How the President & CEO of Scotiabank Jamaica is supporting women — from employees to entrepreneurs.

Audrey Tugwell Henry

By Hailey Eisen

 

“Sometimes as a woman, you are seen, but your voice is not heard.” This experience, Audrey Tugwell Henry says, is not unique to her, but it’s something she’s had to contend with working in banking in Jamaica for most of her career. 

“I’ve spent a lot of time in the minority as a banking executive — but I’ve never been concerned or daunted by that. I focus on the task at hand and press towards achieving my goals. I make my voice heard,” she says.  

Audrey came to her career in an unusual way. Starting out as a teacher of English literature and Phys-Ed in Montego Bay, Audrey loved working with young people, helping them focus on the results and outcomes of their hard work and physical activity. She likely would have remained a teacher if it hadn’t been so hard to find full-time work. 

When her contract was coming to an end and the local school didn’t have any other teaching positions available, Audrey says her friend directed her toward a bank in town that was looking for a teller. “I assumed I would work in the bank until another teaching position came available. It was more of a chance than a calculated decision — but once I started the job, I knew it was where I wanted to be.”   

Fast forward 34 years, and Audrey is now President & CEO of Scotia Group Jamaica Limited, and Senior Vice President of Caribbean North & Central. She’s responsible for the growth and profitable development of corporate, commercial and retail banking, insurance, and wealth management through a network of branches and subsidiary companies across Jamaica, as well as the North and Central Caribbean islands.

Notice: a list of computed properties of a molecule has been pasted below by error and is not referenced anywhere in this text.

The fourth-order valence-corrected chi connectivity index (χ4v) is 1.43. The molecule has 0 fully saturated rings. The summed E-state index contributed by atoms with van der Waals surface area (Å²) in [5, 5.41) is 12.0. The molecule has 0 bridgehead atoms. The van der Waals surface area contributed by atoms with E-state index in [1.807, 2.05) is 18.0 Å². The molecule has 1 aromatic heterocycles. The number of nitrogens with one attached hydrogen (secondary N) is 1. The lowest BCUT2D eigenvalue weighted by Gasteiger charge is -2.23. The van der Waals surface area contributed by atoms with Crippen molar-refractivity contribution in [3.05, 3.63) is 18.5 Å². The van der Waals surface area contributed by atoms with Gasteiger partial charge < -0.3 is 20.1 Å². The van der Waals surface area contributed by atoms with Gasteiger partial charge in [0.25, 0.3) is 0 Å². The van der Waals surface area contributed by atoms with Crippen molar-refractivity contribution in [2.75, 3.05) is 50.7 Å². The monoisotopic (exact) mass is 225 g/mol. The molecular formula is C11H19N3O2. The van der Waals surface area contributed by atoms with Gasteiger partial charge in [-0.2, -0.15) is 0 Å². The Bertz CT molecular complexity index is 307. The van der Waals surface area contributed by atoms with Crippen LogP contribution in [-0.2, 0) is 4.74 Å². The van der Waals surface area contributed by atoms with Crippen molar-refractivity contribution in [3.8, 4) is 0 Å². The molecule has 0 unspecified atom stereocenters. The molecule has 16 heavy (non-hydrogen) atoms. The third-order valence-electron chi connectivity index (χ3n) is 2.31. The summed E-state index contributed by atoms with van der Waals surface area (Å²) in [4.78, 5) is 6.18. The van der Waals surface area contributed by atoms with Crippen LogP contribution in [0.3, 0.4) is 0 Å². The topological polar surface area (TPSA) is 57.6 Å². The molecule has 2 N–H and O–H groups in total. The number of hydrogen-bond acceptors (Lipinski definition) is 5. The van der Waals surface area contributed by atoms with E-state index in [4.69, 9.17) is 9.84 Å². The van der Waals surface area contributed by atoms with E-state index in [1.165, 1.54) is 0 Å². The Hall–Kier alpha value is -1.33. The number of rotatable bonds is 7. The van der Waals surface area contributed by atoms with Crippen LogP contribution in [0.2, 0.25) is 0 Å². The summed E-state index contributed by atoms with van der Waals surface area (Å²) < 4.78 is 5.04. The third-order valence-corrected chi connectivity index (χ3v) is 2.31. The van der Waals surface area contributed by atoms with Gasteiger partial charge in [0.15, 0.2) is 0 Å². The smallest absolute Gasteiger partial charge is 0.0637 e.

Most recently, Audrey and her team brought The Scotiabank Women Initiative (SWI) into Jamaica, supporting small business and commercial women clients.  

In Jamaica, the program is aimed at advancing women-led and women-owned businesses. The three-pronged program includes access to capital (Scotia has committed to $3B Jamaican Dollars in funding over a three-year period), bespoke education, and advisory services and mentorship. SWI is expected to have a big impact on the island’s business ecosystem — the small business and commercial SWI program in Canada has already helped close to 7,000 participants to grow their business, further develop their business acumen, and hone their leadership skills. 

“In the early days of my career, I had people — especially other women — support my professional growth and take chances on me. I was fortunate to be given opportunities that I raised my hand for, even when I didn’t tick all the boxes.”

“This launch is especially significant because in Jamaica, women are increasingly facing challenges when seeking funding for their businesses,” she says. “Having an initiative focused on women-led and women-run businesses will not just have commercial impact on the businesses themselves but will also translate to creating and strengthening women who will have a broader impact and can be part of decision making at various levels.” 

For Audrey, education and mentorship have both been essential parts of her career advancement over the years. “In the early days of my career, I had people — especially other women — support my professional growth and take chances on me,” she recalls. “I was fortunate to be given opportunities that I raised my hand for, even when I didn’t tick all the boxes.”

And while her latest promotion to President & CEO felt like a natural transition — Audrey has nearly 20 years of experience at the executive level — it hasn’t always been easy. To get to where she’s at today, Audrey had to make a number of calculated decisions and moves.